Yesterday, I had the pure pleasure of meeting a bookclub at Belmont Mansion (the setting of my Belmont Mansion novels) for a delicious luncheon, wonderful sharing time, and then a tour of the mansion. I never tire of being in Adelicia Acklen’s beautiful home.
Pay no attention to that woman in the background flashing us. Those Victorians and their naked statues… Sheesh!
A luncheon and tour package featuring Jerry Trescott (Belmont’s curator and architectural historian extraordinaire) and moi was auctioned off in a fundraiser for Belmont Mansion, and the very generous Shirley Reynolds (seated third back on the right) won the bid! (Thank you, Shirley! What a pleasure to meet you and the other ladies yesterday.)
These gals were such fun! And I always enjoy providing color commentary to Jerry’s marvelous “A Lasting Impression novel” tour he gives readers touring the antebellum mansion.
Here we are on the steps of the dual cantilevered spiral staircase.
I also got my first look at the beautifully reproduced detailed miniature of The Sleeping Children (by artist William Henry Rinehart), one of the statues Adelicia purchased on her grand tour of Europe in 1865—and a statue that’s prominently featured in A Lasting Impression (Sutton and Claire’s story).
The Sleeping Children in Belmont Mansion’s front hall
Adelicia Acklen ordered this piece in Rome on February 27, 1866 and instructed that the names “Laura & Corinne” be carved on the front left, and “Twin Sisters” be carved on the back. This was a type of memorial to two of her ten children. Laura and Corinne Acklen died at the age of two of scarlet fever. Adelicia placed this piece in the Front Hall—in the same location where it is today.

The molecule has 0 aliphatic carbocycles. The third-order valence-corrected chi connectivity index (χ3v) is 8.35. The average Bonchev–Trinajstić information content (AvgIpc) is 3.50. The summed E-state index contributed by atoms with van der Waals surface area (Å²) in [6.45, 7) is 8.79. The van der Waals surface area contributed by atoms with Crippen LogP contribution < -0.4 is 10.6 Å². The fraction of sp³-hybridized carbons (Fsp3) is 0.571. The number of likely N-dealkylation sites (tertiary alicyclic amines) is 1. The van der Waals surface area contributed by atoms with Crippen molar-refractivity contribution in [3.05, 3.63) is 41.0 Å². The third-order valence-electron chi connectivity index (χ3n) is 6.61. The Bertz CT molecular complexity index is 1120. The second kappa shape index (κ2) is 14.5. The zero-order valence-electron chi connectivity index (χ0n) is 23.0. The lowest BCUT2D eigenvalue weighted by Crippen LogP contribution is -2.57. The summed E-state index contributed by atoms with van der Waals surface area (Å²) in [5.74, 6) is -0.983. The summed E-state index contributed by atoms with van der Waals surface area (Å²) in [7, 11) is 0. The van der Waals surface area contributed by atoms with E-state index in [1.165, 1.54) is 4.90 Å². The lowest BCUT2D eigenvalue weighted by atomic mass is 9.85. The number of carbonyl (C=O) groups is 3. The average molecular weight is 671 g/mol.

And here’s the detailed replica that’s now available, and that I brought home with me yesterday!
Isn’t it lovely?
Contact Belmont Mansion about getting your own
replica of The Sleeping Children at firstname.lastname@example.org
I’m currently working with the mansion on a Christmas gift package which will contain this replica of The Sleeping Children, along with autographed copies of A Lasting Impression and A Beauty So Rare, and a choice of a Belmont Mansion coaster.
I’m so grateful for the many ways the folks with Belmont Mansion (and Belle Meade Plantation) partner with me in writing these stories and keeping history alive.
What’s the last historical site you’ve visited? And by chance, did you bring home a souvenir of some sort, too?
A Lasting Impression and A Beauty So Rare available now
A Note Yet Unsung releases February 2017
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